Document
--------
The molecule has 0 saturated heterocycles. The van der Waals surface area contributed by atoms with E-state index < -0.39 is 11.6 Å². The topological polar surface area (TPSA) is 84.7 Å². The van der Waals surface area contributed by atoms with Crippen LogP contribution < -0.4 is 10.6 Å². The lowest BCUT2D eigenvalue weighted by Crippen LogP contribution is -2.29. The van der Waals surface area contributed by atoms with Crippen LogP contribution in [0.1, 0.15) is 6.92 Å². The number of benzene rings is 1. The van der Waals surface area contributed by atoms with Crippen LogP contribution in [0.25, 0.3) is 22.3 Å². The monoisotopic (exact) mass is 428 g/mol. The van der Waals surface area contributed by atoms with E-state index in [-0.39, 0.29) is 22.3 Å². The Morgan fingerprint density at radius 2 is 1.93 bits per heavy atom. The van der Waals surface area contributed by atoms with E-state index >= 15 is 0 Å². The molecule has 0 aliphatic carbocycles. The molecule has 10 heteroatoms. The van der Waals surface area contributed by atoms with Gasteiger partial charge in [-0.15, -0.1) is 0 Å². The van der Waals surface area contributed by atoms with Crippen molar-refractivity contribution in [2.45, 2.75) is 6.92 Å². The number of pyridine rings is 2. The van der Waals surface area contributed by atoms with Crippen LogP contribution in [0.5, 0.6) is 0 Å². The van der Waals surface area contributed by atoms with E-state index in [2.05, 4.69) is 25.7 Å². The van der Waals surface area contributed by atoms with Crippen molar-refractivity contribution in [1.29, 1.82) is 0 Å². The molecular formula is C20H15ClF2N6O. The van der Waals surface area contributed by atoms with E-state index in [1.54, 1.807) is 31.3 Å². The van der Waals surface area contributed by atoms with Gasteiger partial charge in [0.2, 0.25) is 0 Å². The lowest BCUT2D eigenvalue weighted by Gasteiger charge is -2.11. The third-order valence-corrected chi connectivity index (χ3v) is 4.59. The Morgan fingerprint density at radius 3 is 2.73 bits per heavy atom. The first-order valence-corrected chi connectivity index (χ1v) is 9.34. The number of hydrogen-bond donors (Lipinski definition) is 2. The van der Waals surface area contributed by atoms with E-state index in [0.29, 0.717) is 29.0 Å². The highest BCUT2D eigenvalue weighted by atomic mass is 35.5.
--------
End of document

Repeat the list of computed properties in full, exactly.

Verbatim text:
The molecule has 0 saturated heterocycles. The van der Waals surface area contributed by atoms with E-state index < -0.39 is 11.6 Å². The topological polar surface area (TPSA) is 84.7 Å². The van der Waals surface area contributed by atoms with Crippen LogP contribution < -0.4 is 10.6 Å². The lowest BCUT2D eigenvalue weighted by Crippen LogP contribution is -2.29. The van der Waals surface area contributed by atoms with Crippen LogP contribution in [0.1, 0.15) is 6.92 Å². The number of benzene rings is 1. The van der Waals surface area contributed by atoms with Crippen LogP contribution in [0.25, 0.3) is 22.3 Å². The monoisotopic (exact) mass is 428 g/mol. The van der Waals surface area contributed by atoms with E-state index in [-0.39, 0.29) is 22.3 Å². The Morgan fingerprint density at radius 2 is 1.93 bits per heavy atom. The van der Waals surface area contributed by atoms with E-state index >= 15 is 0 Å². The molecule has 0 aliphatic carbocycles. The molecule has 10 heteroatoms. The van der Waals surface area contributed by atoms with Gasteiger partial charge in [-0.15, -0.1) is 0 Å². The van der Waals surface area contributed by atoms with Crippen molar-refractivity contribution in [2.45, 2.75) is 6.92 Å². The number of pyridine rings is 2. The van der Waals surface area contributed by atoms with Crippen LogP contribution in [0.5, 0.6) is 0 Å². The van der Waals surface area contributed by atoms with E-state index in [2.05, 4.69) is 25.7 Å². The van der Waals surface area contributed by atoms with Crippen molar-refractivity contribution in [1.29, 1.82) is 0 Å². The molecular formula is C20H15ClF2N6O. The van der Waals surface area contributed by atoms with E-state index in [1.54, 1.807) is 31.3 Å². The van der Waals surface area contributed by atoms with Gasteiger partial charge in [0.2, 0.25) is 0 Å². The lowest BCUT2D eigenvalue weighted by Gasteiger charge is -2.11. The third-order valence-corrected chi connectivity index (χ3v) is 4.59. The Morgan fingerprint density at radius 3 is 2.73 bits per heavy atom. The first-order valence-corrected chi connectivity index (χ1v) is 9.34. The number of hydrogen-bond donors (Lipinski definition) is 2. The van der Waals surface area contributed by atoms with E-state index in [0.29, 0.717) is 29.0 Å². The highest BCUT2D eigenvalue weighted by atomic mass is 35.5.